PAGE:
The end of the summer is nearly here, but the temperatures haven’t come down yet. You (and your lawn) are probably feeling the heat right about now! If you have a cool-season turf, such as Kentucky Bluegrass, you may be able to see the signs of heat stress taking a toll on your yard.
No need to panic! Cool season lawns can absolutely make it through a heat wave no worse for wear. All you need is a little TLC and a lot of water. Check out our guide below on how to care for your cool season lawn in the summer heat.
Watering is Vital
Cool season lawns have it rough in the summertime. Any weather over 85 degrees can begin to cause heat stress. Prolonged temperatures of 90 and above can spell real problems for the appearance of your lawn. It’s important to know that cool-season turf grasses will go dormant during extreme heat spells. If your yard is looking a little crispy, it probably isn’t dead… unless you haven’t watered it.
The trick to helping a stressed or dormant lawn pass through extreme heat is to water, water, water. Then water again for good measure! We recommend giving your lawn 1/2 an inch to 3/4 an inch of water every two to three days. Water in the morning or the early afternoons if you can. Watering overnight can lead to lawn fungus. Heat dormancy is a defense mechanism for your lawn. So long as you keep on watering your lawn, it should flourish again once the worst of the heat wave has passed.
Should You Fertilize Your Lawn During a Heat Wave?
If your lawn is heat dormant, don’t fertilize it. Dormant lawns can’t absorb fertilizer. Just imagine someone trying to feed you while you sleep…. Not very effective! If your lawn isn’t dormant and is still showing some green, you can give it a little help with fertilizer, but you still have to keep on top of watering your lawn, too!
REMEMBER! Fertilizer is a supplement to a regular watering schedule, not a replacement for it. Here are a few of the fertilizers we recommend using once the heat spell has started to taper off. Legacy Turf Farms is not sponsored by any of these product manufacturers — we give our recommendations based on the products we use here for growing our turf!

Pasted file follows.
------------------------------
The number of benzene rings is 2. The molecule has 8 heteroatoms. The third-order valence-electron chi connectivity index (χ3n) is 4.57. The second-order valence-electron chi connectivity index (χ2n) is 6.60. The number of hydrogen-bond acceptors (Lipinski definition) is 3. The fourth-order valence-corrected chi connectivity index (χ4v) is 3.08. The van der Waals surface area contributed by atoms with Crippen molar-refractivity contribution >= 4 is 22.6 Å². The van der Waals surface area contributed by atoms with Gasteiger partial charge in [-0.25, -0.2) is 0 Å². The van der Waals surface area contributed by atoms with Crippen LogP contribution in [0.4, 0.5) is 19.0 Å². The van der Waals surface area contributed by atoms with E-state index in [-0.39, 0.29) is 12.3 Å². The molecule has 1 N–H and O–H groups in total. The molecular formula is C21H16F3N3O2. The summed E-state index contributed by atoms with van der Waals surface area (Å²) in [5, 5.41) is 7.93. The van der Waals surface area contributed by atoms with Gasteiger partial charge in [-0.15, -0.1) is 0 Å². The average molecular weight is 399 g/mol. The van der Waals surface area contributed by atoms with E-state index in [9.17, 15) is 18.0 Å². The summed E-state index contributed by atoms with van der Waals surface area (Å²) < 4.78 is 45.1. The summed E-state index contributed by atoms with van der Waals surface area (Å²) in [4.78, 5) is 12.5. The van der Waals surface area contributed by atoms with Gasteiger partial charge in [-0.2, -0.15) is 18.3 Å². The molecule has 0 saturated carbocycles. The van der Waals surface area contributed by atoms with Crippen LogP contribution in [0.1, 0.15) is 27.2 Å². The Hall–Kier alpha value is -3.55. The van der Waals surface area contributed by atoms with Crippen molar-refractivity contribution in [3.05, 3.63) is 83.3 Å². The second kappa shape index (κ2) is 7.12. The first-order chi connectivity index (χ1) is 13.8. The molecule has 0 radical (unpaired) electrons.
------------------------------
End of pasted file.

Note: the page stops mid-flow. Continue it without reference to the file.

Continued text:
Ironite (Granular OR Liquid): You can get this product at almost any local big box store. Just like the name sounds, Ironite is a high iron supplement. It can help your lawn green up slowly and shouldn’t kickstart any unwanted growth spurts. Follow the application instructions provided with the product closely — you’ll always see the best results when you follow the recommended instructions from the manufacturer.
Hydretain (Granular OR Liquid):
This soil moisture manager can help get a stressed lawn through the worst of the hot weather. If you have watering restrictions where you live and can’t provide 1/2 an inch to 3/4 an inch very two to three days, Hydretain is a great option. This lawn supplement acts as a humectant, drawing in moisture. In turn, your grass, trees, and other foliage have access to this moisture for longer than they would in untreated soil. Again, follow the manufacturer instructions closely for both the granular and liquid formulas.
Milorganite is a great option for Fall fertilizing. It works well for both warm and cool season grasses. The slow-release formulas of Milorganite can feed a lawn for up to 10 weeks, so you can apply now toward the end of the heat wave and again once we’re well into Fall!
Should You Switch to a Warm-Season Grass?
Tired of battling the Georgia heat with your Fescue or Kentucky Bluegrass lawn? You wouldn’t be the first person to become frustrated with the time and attention it takes to tend to a cool-season lawn. Switching to a warm-season grass such as Bermuda or Zoysia could save you time and money.
Bermuda grass and Zoysia grass provide up to 7 months of vibrant green color. You get to enjoy a green lawn for longer, since warm-season grasses actively grow from April to October here in the Southeast. Better yet, when Fescue becomes discouraged by the dog days of summer, Bermuda and Zoysia actually prefer warm temperatures. These warm-season turfs thrive in the heat, and ground temperatures from 70 degrees Fahrenheit to 80 and 90 degrees Fahrenheit is when Bermuda and Zoysia are actively throwing out new shutes, or “runners” as they are commonly referred to. You’ll also see new top growth, or leaf growth, when warm temperatures combine with sufficient water and fertilizer.
Another great reason to make the switch to a warm season grass: a different mowing schedule. When you sod your lawn with Bermuda or Zoysia, you’ll mow during the warm months only. During the fall, winter, and early spring, you will not mow the lawn. Warm season lawns are dormant during the cool months, so you get to kick back and relax.
Can warm-season grass still experience heat stress? Yes — but it does not happen as often. Because these grasses are acclimated to the heat, it takes a longer drought and heat spell to send them into stress. Take a look at next month’s blog post to learn about heat stress in warm-season grasses.